Cookie consent

By clicking “Accept”, you agree to the storing of cookies on your device to enhance site navigation, analyze site usage, and assist in our marketing efforts. View our Privacy Policy for more information.

November 10, 2022

The Digital Operational Resilience Act: Three things you need to know

As you have probably heard, the Digital Operational Resilience Act (DORA) is regulatory legislation proposed by the European Commission that seeks to improve the resilience posture of any financial services organizations and third-party providers that operate within the EU. In particular, the DORA law is intended to protect financial entities and those that access their services against cyber threats such as Distributed Denial of Service attacks, ransomware, data breaches, and more. If you have not kept up to date on the DORA, here are the three things you need to keep in mind.


1. The DORA law has specific regulatory requirements 

The DORA is underpinned by five pillars of resilience: Risk management, incident reporting, digital operational resilience testing, ICT third-party risk, and information sharing. To be in full compliance you will need to understand how your resilience vendors address each of these requirements. Do you take a best-of-breed approach for each application or try to find a single vendor that might provide a suboptimal solution?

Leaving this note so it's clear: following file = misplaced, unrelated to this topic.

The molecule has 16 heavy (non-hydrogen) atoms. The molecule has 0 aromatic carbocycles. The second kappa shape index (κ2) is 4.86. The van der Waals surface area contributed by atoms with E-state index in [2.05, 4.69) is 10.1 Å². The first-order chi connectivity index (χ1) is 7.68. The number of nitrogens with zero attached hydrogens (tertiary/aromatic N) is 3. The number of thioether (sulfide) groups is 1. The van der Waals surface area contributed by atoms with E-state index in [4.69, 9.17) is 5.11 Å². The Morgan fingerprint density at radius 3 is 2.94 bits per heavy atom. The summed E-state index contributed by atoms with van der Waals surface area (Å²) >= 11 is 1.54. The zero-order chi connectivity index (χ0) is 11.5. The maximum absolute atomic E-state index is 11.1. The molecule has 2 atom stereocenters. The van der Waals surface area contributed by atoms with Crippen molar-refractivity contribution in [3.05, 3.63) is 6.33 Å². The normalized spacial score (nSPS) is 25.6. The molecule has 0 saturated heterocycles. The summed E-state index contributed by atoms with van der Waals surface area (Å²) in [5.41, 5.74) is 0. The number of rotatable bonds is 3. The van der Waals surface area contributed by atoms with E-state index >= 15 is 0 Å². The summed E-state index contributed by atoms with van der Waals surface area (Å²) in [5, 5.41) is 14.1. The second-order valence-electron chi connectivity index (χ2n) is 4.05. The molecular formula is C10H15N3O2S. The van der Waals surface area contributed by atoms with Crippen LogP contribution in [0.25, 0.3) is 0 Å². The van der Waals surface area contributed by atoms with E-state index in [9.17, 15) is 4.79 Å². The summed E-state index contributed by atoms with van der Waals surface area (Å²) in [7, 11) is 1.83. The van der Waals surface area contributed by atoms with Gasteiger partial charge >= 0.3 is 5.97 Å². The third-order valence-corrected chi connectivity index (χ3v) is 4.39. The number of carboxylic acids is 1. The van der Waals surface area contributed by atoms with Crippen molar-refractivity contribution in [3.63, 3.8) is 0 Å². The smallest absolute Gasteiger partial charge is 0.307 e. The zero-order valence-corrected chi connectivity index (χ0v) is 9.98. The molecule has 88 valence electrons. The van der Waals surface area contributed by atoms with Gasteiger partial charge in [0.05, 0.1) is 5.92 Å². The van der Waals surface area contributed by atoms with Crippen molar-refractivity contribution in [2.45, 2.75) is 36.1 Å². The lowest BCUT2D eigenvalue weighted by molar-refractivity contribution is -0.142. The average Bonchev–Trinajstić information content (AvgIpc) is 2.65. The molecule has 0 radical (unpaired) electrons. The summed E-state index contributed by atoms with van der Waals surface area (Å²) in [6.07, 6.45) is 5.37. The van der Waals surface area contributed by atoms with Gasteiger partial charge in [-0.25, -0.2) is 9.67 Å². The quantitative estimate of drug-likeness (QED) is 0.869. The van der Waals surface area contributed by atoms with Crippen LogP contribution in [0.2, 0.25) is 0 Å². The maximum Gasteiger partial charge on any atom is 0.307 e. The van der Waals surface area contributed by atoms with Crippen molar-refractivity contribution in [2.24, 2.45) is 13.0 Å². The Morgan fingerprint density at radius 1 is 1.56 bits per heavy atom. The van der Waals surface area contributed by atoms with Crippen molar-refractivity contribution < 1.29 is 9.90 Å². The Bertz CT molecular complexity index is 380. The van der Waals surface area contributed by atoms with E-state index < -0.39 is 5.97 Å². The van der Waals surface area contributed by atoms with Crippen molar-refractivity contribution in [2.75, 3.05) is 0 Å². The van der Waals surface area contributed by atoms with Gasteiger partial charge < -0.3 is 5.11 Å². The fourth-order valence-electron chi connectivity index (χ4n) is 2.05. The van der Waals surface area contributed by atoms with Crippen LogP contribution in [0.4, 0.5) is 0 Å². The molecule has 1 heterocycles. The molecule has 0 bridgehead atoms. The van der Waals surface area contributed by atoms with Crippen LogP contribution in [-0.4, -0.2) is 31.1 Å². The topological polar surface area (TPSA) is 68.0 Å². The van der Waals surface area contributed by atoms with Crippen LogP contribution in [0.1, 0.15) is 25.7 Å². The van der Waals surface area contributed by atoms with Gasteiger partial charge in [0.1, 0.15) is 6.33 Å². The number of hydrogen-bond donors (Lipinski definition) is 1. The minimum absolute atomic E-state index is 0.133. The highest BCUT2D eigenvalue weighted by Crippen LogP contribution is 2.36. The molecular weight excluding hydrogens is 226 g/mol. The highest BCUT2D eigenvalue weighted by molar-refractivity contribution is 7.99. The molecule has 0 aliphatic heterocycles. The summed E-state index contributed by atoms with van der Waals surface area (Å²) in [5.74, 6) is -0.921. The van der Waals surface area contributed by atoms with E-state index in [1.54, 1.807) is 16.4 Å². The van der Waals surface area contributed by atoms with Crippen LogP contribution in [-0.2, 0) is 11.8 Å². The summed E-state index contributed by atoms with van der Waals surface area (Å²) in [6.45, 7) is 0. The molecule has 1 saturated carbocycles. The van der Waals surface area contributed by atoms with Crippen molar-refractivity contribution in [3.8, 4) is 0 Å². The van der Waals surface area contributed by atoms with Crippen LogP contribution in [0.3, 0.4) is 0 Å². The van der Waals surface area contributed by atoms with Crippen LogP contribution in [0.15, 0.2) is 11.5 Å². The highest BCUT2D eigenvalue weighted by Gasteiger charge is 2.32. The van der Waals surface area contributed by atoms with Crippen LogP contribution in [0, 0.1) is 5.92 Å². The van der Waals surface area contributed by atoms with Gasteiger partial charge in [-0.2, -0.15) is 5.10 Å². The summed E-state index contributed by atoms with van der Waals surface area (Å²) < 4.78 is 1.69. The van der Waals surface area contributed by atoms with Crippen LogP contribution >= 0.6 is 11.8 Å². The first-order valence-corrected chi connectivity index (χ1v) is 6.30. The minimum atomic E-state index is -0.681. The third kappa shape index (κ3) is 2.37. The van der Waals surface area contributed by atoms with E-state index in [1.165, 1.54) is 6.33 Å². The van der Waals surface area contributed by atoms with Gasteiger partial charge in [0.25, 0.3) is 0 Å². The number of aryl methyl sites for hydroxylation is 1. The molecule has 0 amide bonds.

2. There is a wide range of financial firms and other third-party businesses that will be affected by the DORA law 

The DORA covers a broad range of financial institutions, including credit institutions, payment institutions, e-money institutions, investment firms, crypto-asset service providers, central securities depositories, managers of alternative investment funds, UCITS management companies, administrators of critical benchmarks, crowdfunding service providers, and ICT third-party service providers. Many companies that have not previously been subject to specific ICT regulations are within the proposed scope of the DORA.


3. The timeline to be compliant with the DORA law will be here faster than you think

The DORA was first introduced in September 2020 and the provisional agreement on the DORA’s content was reached on May 11th, 2022. It is expected to be finalized later in 2022 and will have an aggressive timetable of implementation and final compliance by Q4 2024, so all impacted businesses need to start preparing now. 


The DORA is a lengthy piece of legislation and it’s hard to dissect. Luckily, Cutover can help you to understand what this new legislation means, who is impacted, and how you can begin to prepare for it. Download your free copy of our white paper today and start getting ready for the DORA!

Walter Kenrich
Financial services
Industry news
Operational resilience
More from the blog